You are having a professional energy audit done in your home where the auditor will perform a blower door test.
You have a basic understanding of what the test is and how it relates to building science and energy efficiency, but how is a blower door testing in homes done?
RetroFoam of Michigan has been insulating homes with foam insulation since 2002 to help create an air seal. We are BPI certified, which means we have the knowledge and experience to run blower door test equipment and tell you where you could be leaking air in your home.
Now we’ll walk you through how a blower door test for residential customers is done.
Blower Door Testing in Homes
There are a few preliminary things that the person conducting the blower door test will need to do before setting up.
First things first, the person conducting the test will determine which door will be used in setting up the test, which is typically the front door. The test must be set up in an entrance that faces into the living space.
This means the test can’t be used on a door that goes into a garage because the opening needs to go right to the outside.
Once the correct door has been decided, the person conducting the test will walk around all levels of the house to make sure all of the doors and windows to the outside are closed and any inside doors are open. Essentially, all of the exterior doors must be closed and the interior doors open because the fan used in the test needs to pull air throughout the home.
That’s how the air leakage is tested, but more on that shortly.
Next, the person conducting the test will make sure the furnace is turned off. This is done so the furnace doesn’t kick on and throw off the results of the test.
Now it’s time to set up the test.
The blower door unit has a frame that is inserted into the doorframe. This frame can be adjusted to fit any size door. Once it is fitted to the correct size, the unit frame is tightened into place. Now the cover that will go over the frame is put into place. This cover shuts off and seals up the doorway.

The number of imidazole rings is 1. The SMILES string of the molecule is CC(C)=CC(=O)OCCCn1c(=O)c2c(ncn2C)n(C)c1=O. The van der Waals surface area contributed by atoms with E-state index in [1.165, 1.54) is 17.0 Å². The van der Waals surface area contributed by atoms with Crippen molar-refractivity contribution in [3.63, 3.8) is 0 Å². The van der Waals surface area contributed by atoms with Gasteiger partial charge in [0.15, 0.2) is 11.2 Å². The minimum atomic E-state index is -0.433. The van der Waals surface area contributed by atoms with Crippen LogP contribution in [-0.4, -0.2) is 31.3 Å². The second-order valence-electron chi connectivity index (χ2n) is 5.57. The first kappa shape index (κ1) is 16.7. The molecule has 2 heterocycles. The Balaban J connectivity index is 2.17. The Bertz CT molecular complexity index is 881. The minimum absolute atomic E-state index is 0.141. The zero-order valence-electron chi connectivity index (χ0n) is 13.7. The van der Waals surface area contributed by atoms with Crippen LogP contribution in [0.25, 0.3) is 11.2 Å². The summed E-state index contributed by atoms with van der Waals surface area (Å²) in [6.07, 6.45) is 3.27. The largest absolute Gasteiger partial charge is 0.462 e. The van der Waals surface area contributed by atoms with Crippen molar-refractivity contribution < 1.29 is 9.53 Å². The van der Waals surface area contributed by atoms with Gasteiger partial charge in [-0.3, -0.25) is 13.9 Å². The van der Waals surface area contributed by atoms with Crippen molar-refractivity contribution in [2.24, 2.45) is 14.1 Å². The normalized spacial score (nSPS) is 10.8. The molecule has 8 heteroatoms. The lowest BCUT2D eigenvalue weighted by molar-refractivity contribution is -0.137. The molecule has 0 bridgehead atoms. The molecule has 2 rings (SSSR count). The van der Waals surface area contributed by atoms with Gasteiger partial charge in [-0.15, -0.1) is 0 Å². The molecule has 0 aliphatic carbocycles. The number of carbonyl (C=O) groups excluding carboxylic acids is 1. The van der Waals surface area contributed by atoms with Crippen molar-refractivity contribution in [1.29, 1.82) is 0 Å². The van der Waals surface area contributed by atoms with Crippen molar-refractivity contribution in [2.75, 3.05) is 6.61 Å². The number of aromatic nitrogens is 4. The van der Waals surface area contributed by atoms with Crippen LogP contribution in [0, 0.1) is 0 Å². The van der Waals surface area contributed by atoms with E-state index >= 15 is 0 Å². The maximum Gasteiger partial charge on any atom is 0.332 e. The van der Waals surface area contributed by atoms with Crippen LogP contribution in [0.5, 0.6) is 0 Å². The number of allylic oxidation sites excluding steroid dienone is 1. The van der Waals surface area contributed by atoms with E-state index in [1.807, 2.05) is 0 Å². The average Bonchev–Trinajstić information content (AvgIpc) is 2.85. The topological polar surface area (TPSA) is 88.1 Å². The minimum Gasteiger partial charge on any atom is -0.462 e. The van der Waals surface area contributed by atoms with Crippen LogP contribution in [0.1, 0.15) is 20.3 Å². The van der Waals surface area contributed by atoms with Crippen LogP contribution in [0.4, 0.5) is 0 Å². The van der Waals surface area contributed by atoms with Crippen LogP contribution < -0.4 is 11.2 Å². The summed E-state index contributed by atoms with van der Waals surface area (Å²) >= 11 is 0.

There is a hole at the bottom of the cover and this is where the fan for the test is inserted. The fan is set up in the cover and hooked to a handheld device. This device reads the sensors inside the fan.
Once everything is all set up and hooked to the device, the square footage of the house is entered into the device. For an existing house, the person conducting the test will enter 50 pascals. The test is measuring airflow through the home in cubic feet per minute (CFM).
Once all of the data is entered, the fan is turned on. It will run for about 90 seconds to a couple of minutes until it reaches 50 pascals. The technician will then read the results.
A general rule of thumb is you want your CFM reading to be pretty close to the square footage of the house. So, if you have a 1,500-square-foot house, you want your CFM reading to be around 1,500 at 50 pascals.
If the results are above that, you are getting too much air into your home, which can be addressed by creating an air seal. If the CFM is under the ideal reading, that means you aren’t getting as much air exchange, which the fix can be as simple as turning on a bathroom fan or kitchen hood once a day.
The person conducting the test will help you determine where your home is experiencing air leakage and discuss how to fix them to make your home more energy-efficient and comfortable.
Creating an Air Seal in Your Home
Now that you know how a blower door test is done, you probably have a better understanding of how an air seal works in your home and why it’s important.
If you want a home that is more energy-efficient, creating an air seal is part of that equation. If you’d like to learn more about how foam insulation can help you with that aspect, check out the Learning Center on our website.
About Amanda Ringler
Amanda previously has worked as a breaking news and crime reporter, TV news producer, and editor in Flint and Detroit. Throughout her career as a journalist, she has won several awards from The Society of Professional Journalists - Detroit Chapter and the Michigan Press Association. As part of the RetroFoam of Michigan family, Amanda uses her experience as a journalist to write content that will help educate homeowners on the benefits of foam insulation. When Amanda isn’t writing, she’s spending time with her husband and rescued huskies. She also loves knitting, making art, cooking, and hosting dinner and a movie night for friends and family.